Last month, Ina’am Abdul Barri, International Medical Corps’ gender-based violence program manager in Baghdad, Iraq, was one of five women chosen out of more than 100 candidates to be recognized by the Iraqi government for outstanding work in promoting women’s rights. She has worked with International Medical Corps since 2009 and today manages a team of 20 social workers and lawyers who work in communities throughout Baghdad to prevent and respond to cases of abuse. Ina’am spoke with International Medical Corps’ communications team about gender-based violence in Iraq and what motivates her to keep fighting for equal rights for women and girls.
What inspired you to take on a career fighting gender-based violence?
As a woman, working for women’s and girl’s rights has always interested me. I grew up in Baghdad during the war and heard about gender-based violence in the news every day. My father spoke a lot to me growing up about human rights. I was one of eight children—five girls and three boys—and my father led by example, with all us being treated equally and encouraged to pursue our passion. I also grew up knowing that this was sadly not the norm and that in many Iraqi households, women are not equal to men.
How big of a problem is gender-based violence in and around Baghdad?
No one can imagine how big of an issue it is in Baghdad and central Iraq until you face it every day. We do not discuss gender-based violence openly, which I believe allows it to continue. The recent conflict has only made the problem worse, as families have fled their homes with often little more than the clothes on their backs. The increase in stress and the breakdown of social norms can make families more prone to violence. This, compounded with attitudes that women are lower than men, leave many women at risk of sexual, physical, and emotional abuse.
How do you and your team help gender-based violence survivors?
A lot of what we do is to help women understand their rights. We do this through one-on-one conversations as well as group workshops and media campaigns. We spend a lot of time listening. Our goal is for them to feel safe enough to open up about what emotional and physical abuse are experiencing so we can then help them find a solution. It is also our job to remind women that society cannot function without women—and as a member of that society, they have rights.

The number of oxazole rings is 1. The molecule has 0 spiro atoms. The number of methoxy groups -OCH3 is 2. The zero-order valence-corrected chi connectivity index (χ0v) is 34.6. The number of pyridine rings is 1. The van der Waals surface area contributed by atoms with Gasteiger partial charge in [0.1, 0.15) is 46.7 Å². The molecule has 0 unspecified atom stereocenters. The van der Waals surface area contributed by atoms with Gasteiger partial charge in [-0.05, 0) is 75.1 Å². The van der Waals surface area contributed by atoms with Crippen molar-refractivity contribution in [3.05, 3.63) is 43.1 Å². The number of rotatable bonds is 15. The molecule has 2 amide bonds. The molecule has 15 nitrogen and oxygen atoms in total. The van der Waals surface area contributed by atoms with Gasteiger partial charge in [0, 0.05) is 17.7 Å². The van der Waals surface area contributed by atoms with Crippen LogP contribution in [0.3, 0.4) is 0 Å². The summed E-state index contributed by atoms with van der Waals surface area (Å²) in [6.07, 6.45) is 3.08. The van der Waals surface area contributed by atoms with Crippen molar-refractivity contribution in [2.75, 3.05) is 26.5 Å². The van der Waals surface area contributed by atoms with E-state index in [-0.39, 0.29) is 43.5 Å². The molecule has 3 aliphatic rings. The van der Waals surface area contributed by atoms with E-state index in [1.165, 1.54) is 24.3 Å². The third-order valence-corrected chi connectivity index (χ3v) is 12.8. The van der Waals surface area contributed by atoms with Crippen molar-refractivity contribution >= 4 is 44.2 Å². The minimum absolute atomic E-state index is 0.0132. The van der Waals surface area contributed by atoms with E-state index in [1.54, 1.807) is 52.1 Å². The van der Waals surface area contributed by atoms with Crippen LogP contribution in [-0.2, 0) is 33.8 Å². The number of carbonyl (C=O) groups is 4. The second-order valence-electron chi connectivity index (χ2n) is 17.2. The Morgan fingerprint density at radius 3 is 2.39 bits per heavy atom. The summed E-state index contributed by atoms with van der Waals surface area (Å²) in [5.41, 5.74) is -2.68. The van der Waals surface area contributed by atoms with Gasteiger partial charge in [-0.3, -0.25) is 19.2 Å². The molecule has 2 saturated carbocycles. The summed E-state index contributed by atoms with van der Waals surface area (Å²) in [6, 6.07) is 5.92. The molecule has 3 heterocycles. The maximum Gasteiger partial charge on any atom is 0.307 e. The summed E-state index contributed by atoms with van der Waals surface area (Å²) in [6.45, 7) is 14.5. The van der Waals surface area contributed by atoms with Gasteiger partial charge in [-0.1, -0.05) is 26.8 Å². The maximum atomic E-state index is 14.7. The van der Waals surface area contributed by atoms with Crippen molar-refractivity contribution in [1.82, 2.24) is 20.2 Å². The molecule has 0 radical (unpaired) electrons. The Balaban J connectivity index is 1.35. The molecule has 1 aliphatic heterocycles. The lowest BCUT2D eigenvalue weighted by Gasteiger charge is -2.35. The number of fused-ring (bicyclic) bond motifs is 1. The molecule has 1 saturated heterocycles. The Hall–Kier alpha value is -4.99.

Was there ever a case that really affected you?
I still remember a 13-year-old girl who was married to a man who drank heavily and beat and raped her repeatedly. She was too afraid to leave him or pursue a divorce because he threatened to take their two daughters away from her. She was also scared of what he would do to his own daughters if she were not there. When I met her, I listened to her every word to understand what she was going through as best I could. I referred her to one of our lawyers, who then helped her pursue a divorce and keep custody of her children. The court also ordered her husband to provide child support, which he maintains to this day. I can still see the smile on her face when she told me that she plans to raise her daughters to be strong.
What keeps you going every day?
Even just a smile can keep me going because I know I have made some kind of difference. We all need to feel heard and counted for and I strive to do that every day for the women we work with. I also want them to know that they are brave, strong, and have rights.
What will it take to end gender-based violence in Iraq?
We can only put an end to gender-based violence if we work together and start talking about it. We need a dialogue that recognizes that gender-based violence is not only a widespread issue, but that it is unacceptable. Change starts with all of us—if attitudes change, then society will change along with it.